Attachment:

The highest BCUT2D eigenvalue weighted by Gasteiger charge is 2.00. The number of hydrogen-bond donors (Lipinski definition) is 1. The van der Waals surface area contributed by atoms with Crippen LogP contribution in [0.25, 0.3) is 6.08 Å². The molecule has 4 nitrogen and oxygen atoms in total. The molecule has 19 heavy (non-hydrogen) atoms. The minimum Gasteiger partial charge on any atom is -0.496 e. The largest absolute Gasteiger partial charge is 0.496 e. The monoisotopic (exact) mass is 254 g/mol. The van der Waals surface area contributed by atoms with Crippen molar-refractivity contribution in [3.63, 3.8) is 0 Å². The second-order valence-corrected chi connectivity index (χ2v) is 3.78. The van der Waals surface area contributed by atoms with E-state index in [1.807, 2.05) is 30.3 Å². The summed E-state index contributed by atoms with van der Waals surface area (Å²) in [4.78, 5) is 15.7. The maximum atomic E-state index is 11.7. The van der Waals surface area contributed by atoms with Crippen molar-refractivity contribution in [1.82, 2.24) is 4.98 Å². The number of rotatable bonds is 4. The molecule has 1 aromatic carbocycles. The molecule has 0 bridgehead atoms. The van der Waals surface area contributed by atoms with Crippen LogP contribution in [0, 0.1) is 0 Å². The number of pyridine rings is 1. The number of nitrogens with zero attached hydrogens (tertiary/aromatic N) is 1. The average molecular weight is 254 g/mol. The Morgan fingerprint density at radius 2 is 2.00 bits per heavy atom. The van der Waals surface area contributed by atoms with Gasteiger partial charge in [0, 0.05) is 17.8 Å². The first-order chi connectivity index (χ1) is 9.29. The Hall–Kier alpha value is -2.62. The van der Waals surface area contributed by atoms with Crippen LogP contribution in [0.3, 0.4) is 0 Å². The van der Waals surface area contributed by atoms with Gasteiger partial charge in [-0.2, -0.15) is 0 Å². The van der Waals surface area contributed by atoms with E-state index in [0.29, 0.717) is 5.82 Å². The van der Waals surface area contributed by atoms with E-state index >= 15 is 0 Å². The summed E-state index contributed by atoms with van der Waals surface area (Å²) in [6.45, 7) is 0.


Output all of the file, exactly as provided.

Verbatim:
The highest BCUT2D eigenvalue weighted by Gasteiger charge is 2.00. The number of hydrogen-bond donors (Lipinski definition) is 1. The van der Waals surface area contributed by atoms with Crippen LogP contribution in [0.25, 0.3) is 6.08 Å². The molecule has 4 nitrogen and oxygen atoms in total. The molecule has 19 heavy (non-hydrogen) atoms. The minimum Gasteiger partial charge on any atom is -0.496 e. The largest absolute Gasteiger partial charge is 0.496 e. The monoisotopic (exact) mass is 254 g/mol. The van der Waals surface area contributed by atoms with Crippen molar-refractivity contribution in [3.63, 3.8) is 0 Å². The second-order valence-corrected chi connectivity index (χ2v) is 3.78. The van der Waals surface area contributed by atoms with E-state index in [1.807, 2.05) is 30.3 Å². The summed E-state index contributed by atoms with van der Waals surface area (Å²) in [4.78, 5) is 15.7. The maximum atomic E-state index is 11.7. The van der Waals surface area contributed by atoms with Crippen molar-refractivity contribution in [1.82, 2.24) is 4.98 Å². The number of rotatable bonds is 4. The molecule has 1 aromatic carbocycles. The molecule has 0 bridgehead atoms. The van der Waals surface area contributed by atoms with Crippen LogP contribution in [0, 0.1) is 0 Å². The number of pyridine rings is 1. The number of nitrogens with zero attached hydrogens (tertiary/aromatic N) is 1. The average molecular weight is 254 g/mol. The Morgan fingerprint density at radius 2 is 2.00 bits per heavy atom. The van der Waals surface area contributed by atoms with Gasteiger partial charge in [0, 0.05) is 17.8 Å². The first-order chi connectivity index (χ1) is 9.29. The Hall–Kier alpha value is -2.62. The van der Waals surface area contributed by atoms with Crippen LogP contribution in [0.3, 0.4) is 0 Å². The van der Waals surface area contributed by atoms with Gasteiger partial charge in [-0.2, -0.15) is 0 Å². The van der Waals surface area contributed by atoms with E-state index in [0.29, 0.717) is 5.82 Å². The van der Waals surface area contributed by atoms with E-state index >= 15 is 0 Å². The summed E-state index contributed by atoms with van der Waals surface area (Å²) in [6.45, 7) is 0.